Challenging Corporate Investor Rule
By Sarah Anderson and Sara Grusky
How the World Bank's investment court, free trade agreements, and bilateral investment treaties have unleashed a new era of corporate power and what to do about it.
This report examines how global corporations have increased their power through rules and institutions designed to provide unprecedented and sweeping protections to private foreign investors. These increasingly controversial protections are promoted by the World Bank and other international financial institutions, codified by bilateral investment treaties and free trade agreements, and enforced through international arbitration tribunals. Civil society groups – including labor, environmental and human rights groups -- have been harshly critical of these rules, charging that they elevate the narrow interests of global corporations above social and environmental goals. They have been joined by an increasing number of legislators around the world, including in the United States, who have attacked these measures as fundamentally undemocratic. And now, new political leaders, particularly in South America, are beginning to explore ways of challenging these excessive investor protections and putting forth proposals for more just trade and investment regimes.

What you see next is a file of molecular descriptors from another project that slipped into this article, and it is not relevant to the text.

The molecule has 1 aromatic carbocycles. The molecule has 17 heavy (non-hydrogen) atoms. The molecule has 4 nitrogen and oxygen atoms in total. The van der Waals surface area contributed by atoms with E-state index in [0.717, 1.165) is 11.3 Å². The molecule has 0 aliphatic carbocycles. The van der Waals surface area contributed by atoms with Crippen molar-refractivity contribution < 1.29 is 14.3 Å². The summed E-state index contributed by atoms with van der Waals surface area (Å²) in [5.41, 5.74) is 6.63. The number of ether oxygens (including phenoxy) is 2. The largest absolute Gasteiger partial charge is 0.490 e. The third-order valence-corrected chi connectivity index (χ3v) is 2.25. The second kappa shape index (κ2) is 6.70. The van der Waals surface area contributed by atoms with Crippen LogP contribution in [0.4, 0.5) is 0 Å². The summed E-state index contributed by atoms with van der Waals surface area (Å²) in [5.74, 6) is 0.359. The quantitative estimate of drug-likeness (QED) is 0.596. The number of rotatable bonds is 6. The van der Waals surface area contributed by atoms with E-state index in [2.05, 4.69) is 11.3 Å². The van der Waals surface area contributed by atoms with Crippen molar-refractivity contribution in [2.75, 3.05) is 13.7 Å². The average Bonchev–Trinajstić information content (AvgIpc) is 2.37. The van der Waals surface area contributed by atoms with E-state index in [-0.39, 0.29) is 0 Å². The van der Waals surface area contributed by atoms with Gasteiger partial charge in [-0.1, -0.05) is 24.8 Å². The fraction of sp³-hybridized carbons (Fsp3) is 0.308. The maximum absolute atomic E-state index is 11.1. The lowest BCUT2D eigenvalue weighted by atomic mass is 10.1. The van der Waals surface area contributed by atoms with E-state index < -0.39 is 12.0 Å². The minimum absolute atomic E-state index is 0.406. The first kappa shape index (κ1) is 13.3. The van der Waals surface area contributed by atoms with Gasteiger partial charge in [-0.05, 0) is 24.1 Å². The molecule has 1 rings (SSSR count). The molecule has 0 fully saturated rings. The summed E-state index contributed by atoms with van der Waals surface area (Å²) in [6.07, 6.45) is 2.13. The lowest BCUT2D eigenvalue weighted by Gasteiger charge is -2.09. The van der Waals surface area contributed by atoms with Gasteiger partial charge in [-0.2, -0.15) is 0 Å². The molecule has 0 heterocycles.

Co-published by Food and Water Watch.